1. Introduction

The world population is currently around 7.8 billion and is expected to increase to 9.7 billion by 2050. Food product demand increases as the world population grows [1]. To supply the required demand for food crop productivity per unit of area planted is inequitable. The primary causes of the decreasing agricultural production are climate change, soil structure, nutrient degradation, drought, and soil salinity [2]. According to the Food and Agricultural Organization (FAO), by 2050, 50% of the world’s land mass will disappear. Salinity, which can be found in irrigated and unirrigated areas of the planet, is one of the main abiotic stresses. There is a plethora of studies on salinity’s harmful impacts on plant growth and productivity, especially in crop plants [3]. Due to drought and salt stress, plants have developed a variety of defense mechanisms against the harmful effects of NaCl and low soil water potential [4]. Salt-sensitive plants generally cannot tolerate high levels of NaCl, especially in soil [5], which results in reduced germination, growth, and biomass [6]. Increased salt levels in soil have detrimental effects on plant development and metabolism [7]. Several methods have been used to address the issue of soil acidity and salinity [8]. Wheat is an essential food crop that ranks first in the world grain production. It feeds more than 36% of the world’s population and supplies 20% of the calories and 55% of the carbohydrates [9]. Moreover, wheat is a rich source of micro and macronutrients, which are vital for human life [10]. Wheat’s physiological and biochemical activities are impacted by salinity, which has the most adverse effects on the quality and production of wheat [11].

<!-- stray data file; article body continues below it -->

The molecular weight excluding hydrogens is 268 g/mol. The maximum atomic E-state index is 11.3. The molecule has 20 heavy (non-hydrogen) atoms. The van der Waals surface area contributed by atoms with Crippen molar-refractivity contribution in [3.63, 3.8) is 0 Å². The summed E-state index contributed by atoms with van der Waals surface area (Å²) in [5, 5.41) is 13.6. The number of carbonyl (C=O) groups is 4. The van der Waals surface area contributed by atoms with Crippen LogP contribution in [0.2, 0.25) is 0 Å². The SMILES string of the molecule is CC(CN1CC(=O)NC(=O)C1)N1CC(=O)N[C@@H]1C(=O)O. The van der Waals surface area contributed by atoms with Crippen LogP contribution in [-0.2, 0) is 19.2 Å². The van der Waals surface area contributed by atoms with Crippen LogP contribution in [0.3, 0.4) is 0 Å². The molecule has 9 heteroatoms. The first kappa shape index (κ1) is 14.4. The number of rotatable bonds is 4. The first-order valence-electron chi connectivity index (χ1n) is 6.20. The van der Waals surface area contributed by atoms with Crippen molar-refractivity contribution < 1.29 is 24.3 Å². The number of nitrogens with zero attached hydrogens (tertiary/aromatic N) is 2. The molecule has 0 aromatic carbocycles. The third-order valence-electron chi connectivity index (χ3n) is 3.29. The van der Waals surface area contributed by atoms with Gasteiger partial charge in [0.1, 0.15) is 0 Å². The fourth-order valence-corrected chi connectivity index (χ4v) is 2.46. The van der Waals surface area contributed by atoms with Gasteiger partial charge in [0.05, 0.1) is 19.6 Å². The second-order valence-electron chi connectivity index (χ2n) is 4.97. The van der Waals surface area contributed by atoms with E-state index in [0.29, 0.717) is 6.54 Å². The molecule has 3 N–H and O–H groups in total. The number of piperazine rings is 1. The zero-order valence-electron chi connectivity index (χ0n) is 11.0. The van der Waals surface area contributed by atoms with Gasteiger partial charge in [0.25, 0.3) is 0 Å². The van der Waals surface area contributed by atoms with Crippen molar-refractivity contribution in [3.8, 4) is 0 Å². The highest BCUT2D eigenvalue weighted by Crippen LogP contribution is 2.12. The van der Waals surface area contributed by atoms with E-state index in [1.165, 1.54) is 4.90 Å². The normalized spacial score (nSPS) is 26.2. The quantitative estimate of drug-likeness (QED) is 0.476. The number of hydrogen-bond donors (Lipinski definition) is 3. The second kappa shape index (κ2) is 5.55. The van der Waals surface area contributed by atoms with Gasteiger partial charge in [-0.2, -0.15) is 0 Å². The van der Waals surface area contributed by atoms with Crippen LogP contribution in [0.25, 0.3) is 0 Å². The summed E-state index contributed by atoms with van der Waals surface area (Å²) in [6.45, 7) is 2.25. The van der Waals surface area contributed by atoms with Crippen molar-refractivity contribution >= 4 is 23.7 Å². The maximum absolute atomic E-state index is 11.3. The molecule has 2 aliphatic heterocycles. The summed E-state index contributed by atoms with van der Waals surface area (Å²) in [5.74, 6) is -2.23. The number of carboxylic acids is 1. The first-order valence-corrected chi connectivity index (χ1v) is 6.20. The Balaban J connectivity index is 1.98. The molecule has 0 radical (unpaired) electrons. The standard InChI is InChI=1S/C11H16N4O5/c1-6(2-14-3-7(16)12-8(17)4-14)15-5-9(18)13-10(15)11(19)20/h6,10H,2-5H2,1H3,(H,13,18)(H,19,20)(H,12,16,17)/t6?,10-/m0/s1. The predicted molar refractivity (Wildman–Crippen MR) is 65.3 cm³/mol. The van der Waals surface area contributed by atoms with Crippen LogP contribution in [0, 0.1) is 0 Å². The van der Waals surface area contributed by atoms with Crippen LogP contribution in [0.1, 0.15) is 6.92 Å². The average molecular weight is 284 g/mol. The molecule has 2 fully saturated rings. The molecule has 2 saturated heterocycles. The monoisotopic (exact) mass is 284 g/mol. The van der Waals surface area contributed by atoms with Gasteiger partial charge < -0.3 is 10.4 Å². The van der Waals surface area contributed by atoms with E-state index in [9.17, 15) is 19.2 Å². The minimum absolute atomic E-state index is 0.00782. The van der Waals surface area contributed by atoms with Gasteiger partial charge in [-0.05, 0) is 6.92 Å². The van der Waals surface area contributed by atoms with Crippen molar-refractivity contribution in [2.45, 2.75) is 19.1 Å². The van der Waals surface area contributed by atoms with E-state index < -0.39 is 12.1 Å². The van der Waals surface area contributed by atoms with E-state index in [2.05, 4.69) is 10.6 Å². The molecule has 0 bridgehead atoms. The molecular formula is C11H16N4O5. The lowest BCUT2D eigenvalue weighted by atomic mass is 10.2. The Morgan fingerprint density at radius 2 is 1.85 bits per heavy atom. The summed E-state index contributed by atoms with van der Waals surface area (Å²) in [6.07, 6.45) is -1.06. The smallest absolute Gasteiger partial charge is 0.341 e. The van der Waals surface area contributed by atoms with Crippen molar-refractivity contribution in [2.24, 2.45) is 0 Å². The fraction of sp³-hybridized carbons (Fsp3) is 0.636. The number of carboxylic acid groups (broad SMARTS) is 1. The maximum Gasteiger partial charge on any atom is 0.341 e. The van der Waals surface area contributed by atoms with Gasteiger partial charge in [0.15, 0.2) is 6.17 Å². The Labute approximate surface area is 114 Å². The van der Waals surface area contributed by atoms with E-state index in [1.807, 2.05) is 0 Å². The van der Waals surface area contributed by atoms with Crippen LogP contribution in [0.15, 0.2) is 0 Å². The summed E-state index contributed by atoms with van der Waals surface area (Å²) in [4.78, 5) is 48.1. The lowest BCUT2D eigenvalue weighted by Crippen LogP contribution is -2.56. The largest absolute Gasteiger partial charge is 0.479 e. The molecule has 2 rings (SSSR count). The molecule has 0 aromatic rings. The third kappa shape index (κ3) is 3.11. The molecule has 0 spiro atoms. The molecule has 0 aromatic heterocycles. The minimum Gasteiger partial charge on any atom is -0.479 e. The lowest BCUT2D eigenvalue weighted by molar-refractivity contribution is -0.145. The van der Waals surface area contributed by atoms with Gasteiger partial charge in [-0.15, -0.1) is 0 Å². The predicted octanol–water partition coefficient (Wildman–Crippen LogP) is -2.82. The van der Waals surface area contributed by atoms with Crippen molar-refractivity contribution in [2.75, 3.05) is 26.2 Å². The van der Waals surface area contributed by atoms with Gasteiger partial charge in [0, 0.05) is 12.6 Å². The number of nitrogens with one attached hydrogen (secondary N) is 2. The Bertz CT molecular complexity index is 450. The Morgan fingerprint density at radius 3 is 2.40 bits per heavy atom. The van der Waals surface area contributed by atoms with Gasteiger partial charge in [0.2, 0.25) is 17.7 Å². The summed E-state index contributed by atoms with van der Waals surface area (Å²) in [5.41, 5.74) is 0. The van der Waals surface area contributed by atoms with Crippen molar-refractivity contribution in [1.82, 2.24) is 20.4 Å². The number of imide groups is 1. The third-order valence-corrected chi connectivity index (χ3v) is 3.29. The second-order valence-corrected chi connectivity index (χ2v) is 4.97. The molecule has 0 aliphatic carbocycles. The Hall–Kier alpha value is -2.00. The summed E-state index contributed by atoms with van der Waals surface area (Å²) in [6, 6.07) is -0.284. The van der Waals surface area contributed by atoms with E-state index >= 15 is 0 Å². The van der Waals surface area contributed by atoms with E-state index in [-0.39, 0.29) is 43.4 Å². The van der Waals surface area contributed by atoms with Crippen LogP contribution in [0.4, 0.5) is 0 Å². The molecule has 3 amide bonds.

Some environmentally friendly procedures, such as phytoremediation and bioremediation, have been employed to rehabilitate salt-affected soils [12]. Halophytes are naturally salt-tolerant plants that have evolved to thrive in saline soils [13]. There are certain halophytes that have been created or that may be used as agricultural crops [14]. Additionally, little is known about the possible role of microbes related to plants in the soil and on plant surfaces. The soil microbial community engages in various self-regulation activities [15]. Microorganisms can produce quorum-sensing molecules to communicate when circumstances require a collective physiological shift [16]. Microbial organisms and endophytes located in plant tissues can considerably aid plants in adapting to challenging environmental situations [17]. Ecologists are particularly interested in comprehending the function of microbial communities and their interactions with crops throughout their improvement and exposure to harsh environments in dry regions [18].
It has been demonstrated that microorganisms that predominately inhabit the host plant contribute to the movement of secondary metabolites, the secretion of nutrient-rich minerals, and the reduction in biotic and abiotic stresses [19]. They are effective plant growth-promoting fungi and secrete the hormones indole-3-acetic acid (IAA), and gibberellic acid (GA), which may help enhance plant growth and development [20]. It has been observed that a variety of phytohormone-producing fungi promote plant development under salinity stress conditions [21]. Previously, various fungi have been reported, such as Trichoderma harzianum [22] and Penicillium sp. [23], Bipolaris sp. [24], Curvularia lunata [25], Aspergillus niger [26], Trichoderma virens [27] that showed a positive effect on plant growth during biotic and abiotic stress conditions.